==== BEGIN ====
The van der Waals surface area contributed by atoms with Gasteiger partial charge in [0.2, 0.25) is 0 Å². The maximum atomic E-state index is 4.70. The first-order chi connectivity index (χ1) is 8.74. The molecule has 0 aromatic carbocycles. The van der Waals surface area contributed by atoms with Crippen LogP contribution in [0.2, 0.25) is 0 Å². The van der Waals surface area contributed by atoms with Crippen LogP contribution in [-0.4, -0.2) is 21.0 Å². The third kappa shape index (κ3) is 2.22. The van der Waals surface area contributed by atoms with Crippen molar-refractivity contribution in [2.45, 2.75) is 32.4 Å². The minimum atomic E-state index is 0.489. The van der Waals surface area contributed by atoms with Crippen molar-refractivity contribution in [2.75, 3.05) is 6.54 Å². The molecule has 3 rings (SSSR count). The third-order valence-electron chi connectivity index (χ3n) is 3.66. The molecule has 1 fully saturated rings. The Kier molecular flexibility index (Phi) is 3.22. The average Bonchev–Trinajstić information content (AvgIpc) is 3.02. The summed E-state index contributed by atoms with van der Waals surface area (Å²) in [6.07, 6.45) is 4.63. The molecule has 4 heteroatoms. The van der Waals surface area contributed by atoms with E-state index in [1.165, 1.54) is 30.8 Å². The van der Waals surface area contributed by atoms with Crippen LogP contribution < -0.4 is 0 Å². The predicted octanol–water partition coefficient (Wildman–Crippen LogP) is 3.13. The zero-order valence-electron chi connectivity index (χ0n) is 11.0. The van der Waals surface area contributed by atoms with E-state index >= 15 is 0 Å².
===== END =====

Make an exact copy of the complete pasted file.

The van der Waals surface area contributed by atoms with Gasteiger partial charge in [0.2, 0.25) is 0 Å². The maximum atomic E-state index is 4.70. The first-order chi connectivity index (χ1) is 8.74. The molecule has 0 aromatic carbocycles. The van der Waals surface area contributed by atoms with Crippen LogP contribution in [0.2, 0.25) is 0 Å². The van der Waals surface area contributed by atoms with Crippen LogP contribution in [-0.4, -0.2) is 21.0 Å². The third kappa shape index (κ3) is 2.22. The van der Waals surface area contributed by atoms with Crippen molar-refractivity contribution in [2.45, 2.75) is 32.4 Å². The minimum atomic E-state index is 0.489. The van der Waals surface area contributed by atoms with Crippen molar-refractivity contribution in [2.75, 3.05) is 6.54 Å². The molecule has 3 rings (SSSR count). The third-order valence-electron chi connectivity index (χ3n) is 3.66. The molecule has 1 fully saturated rings. The Kier molecular flexibility index (Phi) is 3.22. The average Bonchev–Trinajstić information content (AvgIpc) is 3.02. The summed E-state index contributed by atoms with van der Waals surface area (Å²) in [6.07, 6.45) is 4.63. The molecule has 4 heteroatoms. The van der Waals surface area contributed by atoms with E-state index in [1.165, 1.54) is 30.8 Å². The van der Waals surface area contributed by atoms with Crippen LogP contribution < -0.4 is 0 Å². The predicted octanol–water partition coefficient (Wildman–Crippen LogP) is 3.13. The zero-order valence-electron chi connectivity index (χ0n) is 11.0. The van der Waals surface area contributed by atoms with E-state index >= 15 is 0 Å².